Obesity leads to the development of MS and comorbidities, including hypertension, hyperlipidemia, IR, NAFLD, T2DM, and CVD[37, 38]. Obesity seems to play a crucial role in the initial development and progression of NAFLD[3, 39]. Previous studies found that NAFLD prevalence increases almost linearly with BMI, whereas obesity is independently related to NAFLD irrespective of other metabolic factors. Another study showed that the association of TyG and NAFLD risk was significantly stronger in non-obese subjects than that in obese ones. Thus, the predictive power of TyG index for NAFLD risk was partially affected by BMI of the individuals. Interestingly, our present study also demonstrated that the OR of NAFLD dramatically decreased after adjustment for BMI in Model 2 (OR, 4.24 vs. 3.02). Furthermore, subgroup analysis indicated that the relationship between the TyG index and NAFLD risk was significantly stronger in non-obese subjects than in obese ones (OR, 2.80 vs. 1.86). Previous study demonstrated that subjects who are of normal weight but metabolically unhealthy have a higher risk of fatty liver and CVD, compared to normal weight and metabolically healthy population. The existence of a distinct fat distribution and lipodystrophy in these population may be account for the potential mechanism[41, 42]. Therefore, these results suggested that BMI is an important factor that affects the efficacy of the TyG index in identifying individuals with NAFLD risk.
Nevertheless, several limitations should be noted in the present study. First, the NAFLD diagnosis was only based on ultrasonography rather than liver biopsy. The accuracy and sensitivity of NAFLD diagnosis may not be absolutely reliable. However, ultrasound examination for the diagnosis of NAFLD is a preferable and accessible imaging method in clinical practice. Furthermore, our study population included only T2DM patients. The conclusion may not be applicable to the general population. Therefore, identifying the causal relationship between the TyG index and NAFLD in larger and more various population is necessary.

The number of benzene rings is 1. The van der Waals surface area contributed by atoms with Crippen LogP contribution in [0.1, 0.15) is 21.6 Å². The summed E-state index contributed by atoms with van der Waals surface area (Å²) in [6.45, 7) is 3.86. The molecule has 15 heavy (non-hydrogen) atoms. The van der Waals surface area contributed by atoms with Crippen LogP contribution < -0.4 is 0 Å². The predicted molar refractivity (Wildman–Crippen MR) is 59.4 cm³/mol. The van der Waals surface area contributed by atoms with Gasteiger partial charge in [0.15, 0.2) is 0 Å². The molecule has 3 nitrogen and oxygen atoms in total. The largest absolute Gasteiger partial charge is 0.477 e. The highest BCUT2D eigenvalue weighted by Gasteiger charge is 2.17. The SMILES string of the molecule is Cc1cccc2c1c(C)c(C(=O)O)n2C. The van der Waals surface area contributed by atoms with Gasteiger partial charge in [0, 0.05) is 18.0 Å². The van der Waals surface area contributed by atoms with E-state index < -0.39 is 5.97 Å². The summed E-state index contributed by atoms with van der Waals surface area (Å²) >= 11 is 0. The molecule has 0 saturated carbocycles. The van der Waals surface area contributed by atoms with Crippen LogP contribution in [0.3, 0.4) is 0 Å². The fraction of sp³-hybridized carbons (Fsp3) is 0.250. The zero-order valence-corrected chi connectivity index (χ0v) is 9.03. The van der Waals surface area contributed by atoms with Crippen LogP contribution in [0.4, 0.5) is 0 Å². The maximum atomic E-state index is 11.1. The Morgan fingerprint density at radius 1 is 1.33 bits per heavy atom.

The results of present study revealed a remarkable association between the TyG index and NAFLD in patients with T2DM, and the TyG index is superior to HbA1c, FBG, AST/ALT ratio, and other lipid parameters in determining NAFLD risk. Therefore, we suggest that the TyG index could be a more efficient, useful, and simple indicator for the screening and management of NAFLD in T2DM population.
The datasets in the current study are available from the corresponding author on reasonable request.
Body mass index
Diastolic blood pressure
Estimated glomerular filtration rate
Fasting plasma glucose
High-density lipoprotein cholesterol
Low-density lipoprotein cholesterol
Non-alcoholic fatty liver disease
Systolic blood pressure
Triglyceride and glucose index
Type 2 diabetes mellitus
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We would like to thank the participants in this study.
This study is supported by the National Natural Science Foundation of China (82000831).
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The study protocol was approved by the Ethical Committee of the First Affiliated Hospital of Zhengzhou University, and the requirement for informed consent was waived. All methods were performed in accordance with the relevant guidelines and regulations.
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Li, W., Wang, Y., He, F. et al. Association between triglyceride–glucose index and nonalcoholic fatty liver disease in type 2 diabetes mellitus. BMC Endocr Disord 22, 261 (2022). https://doi.org/10.1186/s12902-022-01172-7
- TyG index
- Lipid parameters
- Glycemic parameters